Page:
I received terrible news last night as I was reading The Guardian after dinner. The incomparable Harold Budd had died at the age of 84. Worse, as details filtered out this was another covid-19 related music death. Word came from the social media account of his long-term collaborator, Robin Guthrie. They had just released a new album last Friday that I wasn’t even aware of and now we’re looking at the proposition of a world without Budd adding his necessary sense of beauty.
Budd’s music is a regular feature of our household. My introduction to his music goes back to 1980 when chasinvictoria bought the “Ambient II: The Plateaux Of Mirror” album by Eno + Budd. I had heard a lot about Brian Eno but my first hearing of
Baby’s On Fire” was still another year down the road! He brought the album over and we plopped it on the turntable as we listened to it and immediately broadened our horizons. This new thing of non-Rock music that was… ambient. The furthest thing from a half naked guy screaming on stage. Okay! It’s a new thing… ambient.
I’d heard “The Plateaux Of Mirror” but didn’t notice any further Budd work until
The Pearl” was released several year afterward, but for reasons unknown, I never bought a copy even though I had liked the first Eno/Budd collaboration. The first Budd album that I came to have in my Record Cell came from the crossover with by that time, favorite band The Cocteau Twins in 1986. “The Moon + The Melodies” was not branded with the Cocteau Twins name; instead opting for the four names of the participants. Emphasizing that this was not a Cocteau Twins album. It was a collaboration of great merit that I was more than ready for.
The next Harold Budd album I bought came down the pike another six years later. I did not read about any work that Budd was releasing and in the pre-internet era, I was blithely unaware of much of anything going on with him. It remained until I was taking a trip across Eastern Canada with a video trading pal with similar tastes that we were shopping in the finest record emporiums of the Great White North. She saw “The White Arcades” and said “you have to buy this!” I looked and it was on Brian Eno’s label and there was Robin Guthrie involvement on two tracks, so yes ma’am! I bought that album and was rewarded with yet more beauty to luxuriate in courtesy of Budd’s synths. That was 1992, and the album had been out for four years already!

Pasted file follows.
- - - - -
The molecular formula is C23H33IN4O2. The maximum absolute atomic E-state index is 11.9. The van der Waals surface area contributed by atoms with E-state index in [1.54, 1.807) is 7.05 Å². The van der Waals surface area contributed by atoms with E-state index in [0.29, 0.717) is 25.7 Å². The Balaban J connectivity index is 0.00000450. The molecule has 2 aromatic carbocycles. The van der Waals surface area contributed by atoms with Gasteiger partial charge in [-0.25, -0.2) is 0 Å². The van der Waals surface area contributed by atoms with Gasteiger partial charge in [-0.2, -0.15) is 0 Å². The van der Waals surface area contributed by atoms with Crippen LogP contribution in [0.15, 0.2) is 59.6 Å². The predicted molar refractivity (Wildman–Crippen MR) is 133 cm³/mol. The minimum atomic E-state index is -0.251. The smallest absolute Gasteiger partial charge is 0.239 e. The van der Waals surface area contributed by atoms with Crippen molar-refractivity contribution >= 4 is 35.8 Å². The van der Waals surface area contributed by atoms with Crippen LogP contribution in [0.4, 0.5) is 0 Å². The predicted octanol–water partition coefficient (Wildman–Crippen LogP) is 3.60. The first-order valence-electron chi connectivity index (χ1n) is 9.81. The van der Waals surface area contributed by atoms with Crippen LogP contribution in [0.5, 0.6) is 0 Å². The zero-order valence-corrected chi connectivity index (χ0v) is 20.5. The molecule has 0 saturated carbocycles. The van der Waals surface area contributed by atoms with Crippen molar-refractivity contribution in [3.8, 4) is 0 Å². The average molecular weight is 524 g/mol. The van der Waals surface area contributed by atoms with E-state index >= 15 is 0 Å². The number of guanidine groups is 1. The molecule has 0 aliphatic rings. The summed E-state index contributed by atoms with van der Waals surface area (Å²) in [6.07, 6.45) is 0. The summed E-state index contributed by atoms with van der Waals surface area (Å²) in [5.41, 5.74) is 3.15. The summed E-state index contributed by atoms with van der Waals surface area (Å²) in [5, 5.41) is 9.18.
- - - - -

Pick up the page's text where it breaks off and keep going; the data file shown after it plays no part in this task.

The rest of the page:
The next Budd wave happened when I met my wife and she took a shining to “The White Arcades” and then she began buying up all of the Harold Budd she ran across in the bins, which took a while. There has never been a surfeit of him in the stores, but we began buying [and special ordering] his albums going onward. By the new Millennium, we just always looked for any Harold Budd in every store. Then he started to make albums with John Foxx that were naturally on the fast track to my Record Cell! “Translucence/Drift Music” was down to Foxx editing and time stretching a Budd performance in the most abstract fashion possible.
Soon afterward, I read online of Budd’s “retirement” from music after a farewell concert at the Brighton Dome in the UK in 2005. The event featured: Bill Nelson, Steve Cobby, Steve Jansen, Theo Travis, Robin Guthrie, Jah Wobble, John Foxx and the Balanescu Quartet. [!] My only question, even now, is…who is Steve Cobby… because I have many albums by all of the other artists in my Record Cell! Fortunately, Budd’s retirement was short lived. Some have pointed to depression but his wife’s death by brain cancer around that time surely had some bearing on his state of mind. Within a few years he was active again.
Against all odds, we first saw him at Moogfest in 2012 with Keith Lowe. Then Budd + Lowe were scheduled for Big Ears 2015. We attended the day they played and were watching someone set up in the Knoxville Musieum of Art near midnight at what should have been Budd + Lowe’s performance only to discover that the 79 year old Budd had fallen and broken some ribs just two days prior and was in fact in his California Desert home at the time we were expecting his performance at the festival we had attended in order to see him! Fortunately, Bing + Ruth were possibly the closest thing to Harold Budd on piano, but finding out right then was a shock.
I can’t forget how long we looked for the highly desirable “Budd Box” that Opal Records released in 2015! It featured seven albums [many of which had never been on CD from the 80s wilderness period, and it was our obsession for the better part of that year! Not a single store my wife always asked the clerks for had one, until I was in out shopping in the Amoeba Records in Hollywood for the first time when I ran across a copy! And my friend Ron Kane would not hear of me buying a copy; he used his excess of store credit to buy it for my wife after learning how much we had looked for it.